Thursday, July 2, 2009
I doubt I would get along very well with the folks over at Rapture Ready but I have to concede that recently during a discussion regarding Babies and the Rapture one of them made a very good point:
“I believe that only the babies of believers will be raptured based on the examples of the families of Noah and Lot being removed before judgment came, while the children of the nonbelievers perished. I do not believe babies born to non-believers will be raptured. I agree rapture-me that the Bible is loaded with the precedence that the children of non-believers suffer right along with their parents.”
It may not be a very pleasant point or a moral one but it’s hard to fault it for Biblical correctness. Despite what the PR stunt by LaHey and Jenkins suggested, there is nothing in the Bible about an age of accountability and therefore there is no reason to suspect that in case of Rapture, all the children of the world would be included. According to the Bible it seems that God is a lot less Pro-Life than we would like Him to be…
To me this is the biggest struggle of my faith. It’s not evolution, its not questions about the historical accuracy of the Bible, it’s the fact that the God I call loving oftentimes seems to be everything but. I like to think it’s not just me though. This is an issue that pretty much divides Christianity, it forces most to go in one of two directions. On the one hand you get people (like those at Rapture Ready) who embrace the wrath and punishment of God to such a scary degree that their fantasies about God torturing the sinners seems almost pornographic. They don't try to excuse or explain away the tough Scriptures, they base their lives on it! They seem to worship a God as cruel and petty as they are and yet fail to see why people aren’t lining up to be like them. On the other hand you get most of Western Christianity, who decided to pretend that all the uncomfortable Scriptures either don’t apply or don’t exist. Instead they worship a much more fluffy, almost teddy bear-like version of God based on only the parts of the Bible they like. I once saw an atheist video claiming that Christians suffer from battered wife syndrome because no matter what God does, no matter how reprehensible we would find it in anyone else, we keep insisting that our case is different, that He really is good and that He loves us. That certainly gave me pause. Turning God into a hippie Santa requires constant (and exhausting) mental gymnastics to account for the massive chunks of the Bible that contradicts this view. Even worse, this fluffy and sanitized version of God just doesn’t work. All it does is turn God into the ultimate spineless parent who just loves to dote on and spoil His kids and can never see anything wrong with whatever they do. It pretty much assumes that God's only job is to make us happy and tell us how awesome we are. Mrs Betty Bowers (America’s best Christian™) put it very eloquently:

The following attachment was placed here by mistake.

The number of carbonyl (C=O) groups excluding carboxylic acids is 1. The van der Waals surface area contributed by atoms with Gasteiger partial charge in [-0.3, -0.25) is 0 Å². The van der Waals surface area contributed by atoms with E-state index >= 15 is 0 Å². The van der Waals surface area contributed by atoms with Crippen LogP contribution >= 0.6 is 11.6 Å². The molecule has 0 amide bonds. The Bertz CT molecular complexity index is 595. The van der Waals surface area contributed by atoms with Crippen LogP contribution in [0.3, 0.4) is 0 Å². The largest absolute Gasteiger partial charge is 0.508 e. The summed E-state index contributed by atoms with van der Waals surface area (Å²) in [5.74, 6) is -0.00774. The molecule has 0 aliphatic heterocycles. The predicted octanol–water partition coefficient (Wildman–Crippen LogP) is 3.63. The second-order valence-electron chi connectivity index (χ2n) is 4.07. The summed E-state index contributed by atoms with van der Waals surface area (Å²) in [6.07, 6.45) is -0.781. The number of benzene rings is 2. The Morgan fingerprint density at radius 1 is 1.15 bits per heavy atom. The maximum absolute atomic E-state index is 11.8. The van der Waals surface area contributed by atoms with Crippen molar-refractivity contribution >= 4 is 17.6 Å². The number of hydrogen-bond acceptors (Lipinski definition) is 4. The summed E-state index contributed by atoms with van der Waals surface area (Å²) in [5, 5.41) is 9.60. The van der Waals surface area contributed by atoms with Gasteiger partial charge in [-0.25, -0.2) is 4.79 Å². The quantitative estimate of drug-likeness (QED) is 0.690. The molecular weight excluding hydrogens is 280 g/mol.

“You see, through the resourcefulness of American marketing (and our singular ingenuity for making everything all about us), God has suddenly become helplessly obsessed with His love for us, as if He spent the past decades having His power and morality bludgeoned out of Him by incessant sensitivity training and anger management. So, if you do something evil, instead of calling you into account and sending you to Hell, He meekly sits back and cries like a drunken drama queen watching "Terms of Endearment." With a languid, resigned flip of His lustrous dark-ash blond hair, Jesus simply, and timidly, dabs his Nordic blue eyes and watches you drown your children and set fire to your trailer, hoping you will get around to loving Him so He can give you all the neat stuff you want in the Hereafter!”
So here then is my dilemma – since I know both views are wrong I can’t believe in either one but how do I believe in both? Paul said that we should consider both “the kindness and sternness of God” but how do I find this balance? How do I reconcile the compassionate Father that Jesus talked about with the God who tortured Job on a dare? I really wish I knew. I know I disagree with the concept of a weepy impotent weakling god, but what is the right balance point between the compassion and ferocity of God? I agree that a certain amount of awe and respect is right but does the term "fear of God" literally mean that we are supposed to be terrified of God?